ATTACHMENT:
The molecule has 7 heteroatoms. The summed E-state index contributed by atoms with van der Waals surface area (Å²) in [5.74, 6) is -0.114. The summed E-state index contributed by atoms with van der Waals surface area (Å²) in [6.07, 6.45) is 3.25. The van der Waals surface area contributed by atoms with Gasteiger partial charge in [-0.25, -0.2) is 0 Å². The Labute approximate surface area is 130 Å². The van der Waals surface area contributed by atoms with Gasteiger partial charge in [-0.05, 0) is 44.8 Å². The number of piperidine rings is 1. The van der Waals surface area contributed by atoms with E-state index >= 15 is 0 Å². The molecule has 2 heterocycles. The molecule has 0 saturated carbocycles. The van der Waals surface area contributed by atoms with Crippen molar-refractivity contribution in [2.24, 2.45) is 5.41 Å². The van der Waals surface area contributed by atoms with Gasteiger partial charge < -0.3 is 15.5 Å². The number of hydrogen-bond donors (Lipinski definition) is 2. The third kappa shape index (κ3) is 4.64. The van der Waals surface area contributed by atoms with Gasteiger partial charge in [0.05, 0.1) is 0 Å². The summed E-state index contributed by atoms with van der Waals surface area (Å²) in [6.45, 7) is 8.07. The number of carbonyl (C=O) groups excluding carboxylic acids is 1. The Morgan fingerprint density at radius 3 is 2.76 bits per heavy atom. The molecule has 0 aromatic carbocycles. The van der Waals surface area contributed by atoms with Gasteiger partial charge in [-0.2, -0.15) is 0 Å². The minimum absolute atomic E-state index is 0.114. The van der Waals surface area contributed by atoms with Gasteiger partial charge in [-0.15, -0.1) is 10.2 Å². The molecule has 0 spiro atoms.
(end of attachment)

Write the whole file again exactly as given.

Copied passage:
The molecule has 7 heteroatoms. The summed E-state index contributed by atoms with van der Waals surface area (Å²) in [5.74, 6) is -0.114. The summed E-state index contributed by atoms with van der Waals surface area (Å²) in [6.07, 6.45) is 3.25. The van der Waals surface area contributed by atoms with Gasteiger partial charge in [-0.25, -0.2) is 0 Å². The Labute approximate surface area is 130 Å². The van der Waals surface area contributed by atoms with Gasteiger partial charge in [-0.05, 0) is 44.8 Å². The number of piperidine rings is 1. The van der Waals surface area contributed by atoms with E-state index >= 15 is 0 Å². The molecule has 2 heterocycles. The molecule has 0 saturated carbocycles. The van der Waals surface area contributed by atoms with Crippen molar-refractivity contribution in [2.24, 2.45) is 5.41 Å². The van der Waals surface area contributed by atoms with Gasteiger partial charge < -0.3 is 15.5 Å². The number of hydrogen-bond donors (Lipinski definition) is 2. The third kappa shape index (κ3) is 4.64. The van der Waals surface area contributed by atoms with Gasteiger partial charge in [0.05, 0.1) is 0 Å². The summed E-state index contributed by atoms with van der Waals surface area (Å²) in [6.45, 7) is 8.07. The number of carbonyl (C=O) groups excluding carboxylic acids is 1. The Morgan fingerprint density at radius 3 is 2.76 bits per heavy atom. The molecule has 0 aromatic carbocycles. The van der Waals surface area contributed by atoms with Gasteiger partial charge in [-0.2, -0.15) is 0 Å². The minimum absolute atomic E-state index is 0.114. The van der Waals surface area contributed by atoms with Gasteiger partial charge in [-0.15, -0.1) is 10.2 Å². The molecule has 0 spiro atoms.